Admittedly, it's a little pretentious of me to state that the Morrison/Case run was the *best* version of Doom Patrol ever. Don't get me wrong -- I enjoy the occasional re-read of the Drake/Haney/Premiani Silver Age stories, and am a big fan of the 1980's Kupperberg/Lightle revival -- but the Morrison/Case run brought a whole new level of weird and interesting to the title, so much so that it's difficult to stop reading once you start.

Doom Patrol v2 #63 (1993) - art by Richard Case

Stating that the Richard/Case Doom Patrol run is the BEST RUN EVER isn't necessarily unfounded, neither. For a series with two Harvey Award nominations (1990 - best writer, 1992 - best continuing or limited series), the Doom Patrol has never achieved the critical acclaim and success as it had during it's Vertigo years. To be exact, since the Vertigo run ended, no Doom Patrol re-launch series has lasted more than 2 years. Why? Our friend Paul Hix, over at the Waiting For Doom (WFD) podcast, summed it up best:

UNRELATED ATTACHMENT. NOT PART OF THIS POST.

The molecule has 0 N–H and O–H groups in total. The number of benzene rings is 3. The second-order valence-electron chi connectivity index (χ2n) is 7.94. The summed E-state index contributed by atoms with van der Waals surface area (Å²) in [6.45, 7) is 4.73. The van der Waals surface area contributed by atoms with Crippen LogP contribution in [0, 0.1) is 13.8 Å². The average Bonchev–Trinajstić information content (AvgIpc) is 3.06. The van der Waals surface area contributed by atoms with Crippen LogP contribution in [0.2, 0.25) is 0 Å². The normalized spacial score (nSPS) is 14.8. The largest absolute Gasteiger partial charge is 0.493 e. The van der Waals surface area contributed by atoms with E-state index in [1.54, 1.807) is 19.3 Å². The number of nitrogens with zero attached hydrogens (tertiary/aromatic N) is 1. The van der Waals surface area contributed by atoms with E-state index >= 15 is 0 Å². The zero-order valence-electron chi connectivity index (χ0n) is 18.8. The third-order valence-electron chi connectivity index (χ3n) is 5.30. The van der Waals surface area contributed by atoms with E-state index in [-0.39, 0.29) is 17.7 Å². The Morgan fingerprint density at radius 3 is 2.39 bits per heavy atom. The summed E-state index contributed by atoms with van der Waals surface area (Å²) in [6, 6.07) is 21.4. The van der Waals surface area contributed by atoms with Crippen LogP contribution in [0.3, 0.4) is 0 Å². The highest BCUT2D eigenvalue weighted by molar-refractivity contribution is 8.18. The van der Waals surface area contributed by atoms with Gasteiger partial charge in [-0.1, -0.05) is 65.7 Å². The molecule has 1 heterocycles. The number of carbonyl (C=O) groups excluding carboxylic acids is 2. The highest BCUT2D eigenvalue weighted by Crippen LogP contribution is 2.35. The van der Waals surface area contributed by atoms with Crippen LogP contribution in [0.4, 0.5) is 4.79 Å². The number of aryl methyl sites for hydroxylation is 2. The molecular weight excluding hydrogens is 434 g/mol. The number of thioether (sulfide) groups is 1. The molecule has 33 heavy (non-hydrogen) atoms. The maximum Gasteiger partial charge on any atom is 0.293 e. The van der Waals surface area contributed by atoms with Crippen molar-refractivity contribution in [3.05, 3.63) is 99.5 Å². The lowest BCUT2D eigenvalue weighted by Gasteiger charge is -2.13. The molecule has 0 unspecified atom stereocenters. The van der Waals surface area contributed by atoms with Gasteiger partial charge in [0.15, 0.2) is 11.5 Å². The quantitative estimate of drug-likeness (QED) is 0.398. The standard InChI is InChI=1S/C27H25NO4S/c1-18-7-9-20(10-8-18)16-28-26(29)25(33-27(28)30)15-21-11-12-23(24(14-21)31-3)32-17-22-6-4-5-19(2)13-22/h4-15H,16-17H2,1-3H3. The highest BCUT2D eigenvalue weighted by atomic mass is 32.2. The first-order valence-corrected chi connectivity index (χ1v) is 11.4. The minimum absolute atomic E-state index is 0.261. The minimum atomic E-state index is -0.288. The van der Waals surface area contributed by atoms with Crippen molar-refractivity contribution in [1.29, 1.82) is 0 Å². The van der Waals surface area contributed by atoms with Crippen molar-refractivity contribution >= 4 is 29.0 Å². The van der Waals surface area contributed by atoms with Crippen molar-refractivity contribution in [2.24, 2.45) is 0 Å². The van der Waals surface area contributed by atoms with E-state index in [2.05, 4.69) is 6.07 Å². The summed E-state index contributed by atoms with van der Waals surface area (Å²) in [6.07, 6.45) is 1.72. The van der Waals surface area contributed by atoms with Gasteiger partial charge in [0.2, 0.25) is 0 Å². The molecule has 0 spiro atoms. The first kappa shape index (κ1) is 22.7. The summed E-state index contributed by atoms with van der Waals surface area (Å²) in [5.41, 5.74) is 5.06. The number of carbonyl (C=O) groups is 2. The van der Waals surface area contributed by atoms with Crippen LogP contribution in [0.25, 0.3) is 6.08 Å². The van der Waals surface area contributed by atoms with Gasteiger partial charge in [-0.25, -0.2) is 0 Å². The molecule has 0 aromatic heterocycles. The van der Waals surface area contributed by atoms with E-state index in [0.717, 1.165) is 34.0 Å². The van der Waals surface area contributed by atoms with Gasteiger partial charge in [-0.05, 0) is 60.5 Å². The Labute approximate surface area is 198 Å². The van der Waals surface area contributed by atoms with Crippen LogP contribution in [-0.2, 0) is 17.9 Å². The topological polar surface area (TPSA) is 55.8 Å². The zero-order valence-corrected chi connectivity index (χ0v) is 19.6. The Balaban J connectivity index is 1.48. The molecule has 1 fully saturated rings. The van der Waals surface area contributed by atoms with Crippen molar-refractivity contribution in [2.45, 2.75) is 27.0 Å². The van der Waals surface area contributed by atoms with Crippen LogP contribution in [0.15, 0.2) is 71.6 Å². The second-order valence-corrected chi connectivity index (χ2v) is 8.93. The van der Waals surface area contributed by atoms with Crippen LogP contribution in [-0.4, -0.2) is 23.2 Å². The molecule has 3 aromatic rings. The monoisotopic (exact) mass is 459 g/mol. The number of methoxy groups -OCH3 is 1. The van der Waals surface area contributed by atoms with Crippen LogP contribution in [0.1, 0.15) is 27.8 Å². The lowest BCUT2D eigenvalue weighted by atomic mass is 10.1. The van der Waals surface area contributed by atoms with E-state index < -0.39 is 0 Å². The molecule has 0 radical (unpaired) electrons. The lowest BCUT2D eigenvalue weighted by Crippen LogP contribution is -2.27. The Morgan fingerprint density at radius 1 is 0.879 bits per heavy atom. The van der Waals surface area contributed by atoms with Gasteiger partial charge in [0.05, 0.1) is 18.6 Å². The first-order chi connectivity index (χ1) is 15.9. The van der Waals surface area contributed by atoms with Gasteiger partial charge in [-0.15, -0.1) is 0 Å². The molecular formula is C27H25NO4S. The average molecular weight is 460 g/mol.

"Volume 3 was a new cast and new villains. It probably suffered for not being Vertigo-ish. The book had a great artist (Tan Eng Huat) who’s art looked amazing but probably was ahead of his time in the mix of other art of the day. Mike [podcast co-host] and I love it and think it is way underrated." (note: published in 2001, lasted 22 issues)
"Volume 4 was almost entirely universally rejected by DP fans because it was continuity-agnostic and [John] Byrne was in decline as a source of imagination. I was a Doom Patrol fan and I never bought an issue at the time because from reviews I could immediately see it had no regard for the rich history of the characters, and was replacing this with something far less imaginative and far less interesting. Byrne said it was [Dan] Didio’s suggestion to do so, but I take that with a huge bag of salt." (note: published in 2004, lasted 18 issues)